Thursday, September 25, 2003

Java as SUV

Via Don
Box's Spoutlet
, I read about Philip Greenspun’s take on how
Java is the SUV of Programming Tools
. I find it interesting for a number of reasons:

1)      I’ve
taught short courses at about 15 universities around the country, including MIT. There
was a huge range of general competence amongst the undergrads I encountered. MIT had
the best students I ran into, although Stanford and one or two others were also excellent.
To hear Philip saying that the MIT students had a hard time with a technology does
not bode well for its general applicability at other schools. You may want to take
that with a grain of salt coming from me, though, because:

2)      I
went to MIT. :)

3)      From
the outside (of Java), Java looks almost exactly like C#/.NET to me – someone
pointing out differences in productivity is a bit surprising.

4)      This
is far from the first time I’ve heard someone describe LISP as an advanced language.
Given that I’ve been doing a bit of Emacs hacking lately, I might have to move
really learning LISP well up on my TODO list.


Wednesday, September 24, 2003

Trillian Won't Break, MSN Still Free, and Craig Still Clueless

So. Trillian has been updated - the latest version of Trillian and the patches for version 1.0 fix the issue with MSN. I still think it's an interesting shift in the landscape, but I guess I should research a bit more carefully before posting next time.

MSN IM Still Free, But Trillian May Break

Several readers pointed out to me that the Washington Post article refers to MSN Chat, not MSN IM, a completely separate service. Color me unaware - thanks to those that set me straight. But my memory was correct - there is an unrelated move to block Trillian from the MSN network:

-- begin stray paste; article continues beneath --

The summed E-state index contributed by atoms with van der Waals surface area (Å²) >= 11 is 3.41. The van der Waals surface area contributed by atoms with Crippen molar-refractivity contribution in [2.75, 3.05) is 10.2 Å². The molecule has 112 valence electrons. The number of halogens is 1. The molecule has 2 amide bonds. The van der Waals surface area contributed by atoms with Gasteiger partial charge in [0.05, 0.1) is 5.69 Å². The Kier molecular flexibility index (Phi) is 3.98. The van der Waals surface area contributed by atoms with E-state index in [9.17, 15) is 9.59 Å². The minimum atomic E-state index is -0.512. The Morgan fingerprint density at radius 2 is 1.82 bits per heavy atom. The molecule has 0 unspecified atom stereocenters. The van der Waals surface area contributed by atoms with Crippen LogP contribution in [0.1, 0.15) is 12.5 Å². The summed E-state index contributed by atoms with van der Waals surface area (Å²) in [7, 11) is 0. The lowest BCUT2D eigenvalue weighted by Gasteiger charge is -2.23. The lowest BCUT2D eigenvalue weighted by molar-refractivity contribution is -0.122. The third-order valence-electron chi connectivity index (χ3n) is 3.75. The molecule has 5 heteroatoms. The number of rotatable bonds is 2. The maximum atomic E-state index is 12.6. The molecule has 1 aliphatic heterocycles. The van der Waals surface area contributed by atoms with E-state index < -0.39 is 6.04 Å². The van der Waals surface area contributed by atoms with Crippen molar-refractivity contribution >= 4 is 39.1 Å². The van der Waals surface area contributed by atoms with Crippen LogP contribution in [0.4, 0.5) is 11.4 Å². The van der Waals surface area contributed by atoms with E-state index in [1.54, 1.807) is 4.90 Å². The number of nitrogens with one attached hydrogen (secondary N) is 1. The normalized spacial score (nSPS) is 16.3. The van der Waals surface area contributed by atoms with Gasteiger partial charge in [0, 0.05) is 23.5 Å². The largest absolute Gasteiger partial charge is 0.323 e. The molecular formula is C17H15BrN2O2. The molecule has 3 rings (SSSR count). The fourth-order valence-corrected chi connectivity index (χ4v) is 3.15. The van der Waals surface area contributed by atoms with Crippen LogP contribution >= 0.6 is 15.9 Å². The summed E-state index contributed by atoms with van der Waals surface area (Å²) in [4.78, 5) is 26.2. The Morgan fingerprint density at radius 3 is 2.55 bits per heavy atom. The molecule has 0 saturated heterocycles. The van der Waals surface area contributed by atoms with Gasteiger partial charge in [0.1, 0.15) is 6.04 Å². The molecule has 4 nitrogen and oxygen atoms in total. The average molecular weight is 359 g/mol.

MSN IM No Longer Free?

A sharp-eyed friend of mine spotted an article
in the Washington Post (availble
here ). It looks like MSFT will be limiting
use of MSN Instant Messenger. What I can't figure out is how this
affects me - if I have to start paying for it,
I'd rather use AIM or ICQ, which are still free AFAIK. Especially
since I use
Trillian, since that means my UI won't change at
all. But if all
the people I want to talk to are going to be on MSN IM, then that makes it a harder choice...

Does anyone know more about this?

Here's the article text:

Wednesday, September 24, 2003; Page E02

Microsoft said it is shutting down Internet chat services in most countries outside the United States and limiting U.S. service to help reduce criminal solicitations of children through the online discussions. The changes will take effect Oct. 14, Microsoft said. MSN will require U.S. users of its chat service to subscribe to at least one other paid MSN service. That way, the company will have credit card numbers to make it easier to track down users who violate MSN's terms of use.

Monday, September 22, 2003

DirectX SDK Summer Update Available

The DirectX SDK Summer Update is available now here…in
theory. I haven’t been able to download it yet. I’ll keep trying.

Supposedly, the managed docs got an update. They could certainly use it – there’s
basically nothing right now.

Thursday, September 18, 2003

Isabelle Passes Us By

I live near Washington DC, so we were right in the path of the hurricane that came
through last night. I wound up staying home from work on Thursday because I had to
help my wife make a few preparations (trimming branches that were close to windows,
for example) and I didn’t wind to get caught out at work if things got nasty.

Fortunately for us, things didn’t get nasty at our house. The power bounced
for a few seconds four or five times, but that was about it. I even felt comfortable
driving out later in the evening to return some movies to the video store. Along the
way, I saw a lot of lights out and two huge flashes that I think must have been transformers
exploding – I think close to two million people in the area are without power
right now. Yikes! Guess we were lucky on that count. Hope all of you were similarly

Wednesday, September 17, 2003

MSDN TV: Rebuilding MSDN with Angle Brackets, Pt. 1

I just noticed that the following is on MSDN TV. If you want to know what I’ve
been up to over at MSDN, this is it: we’re implementing Tim’s vision.
It’s been a blast, and has fundamentally changed the way I think about XML-based

Tim Ewald tours MSDN's new XML pipeline, examines how we use schemas, XPath, and
XSLT to implement logic declaratively. He concludes with a look at our next steps,
including more generic plumbing and exposing XML content through RSS and Web services.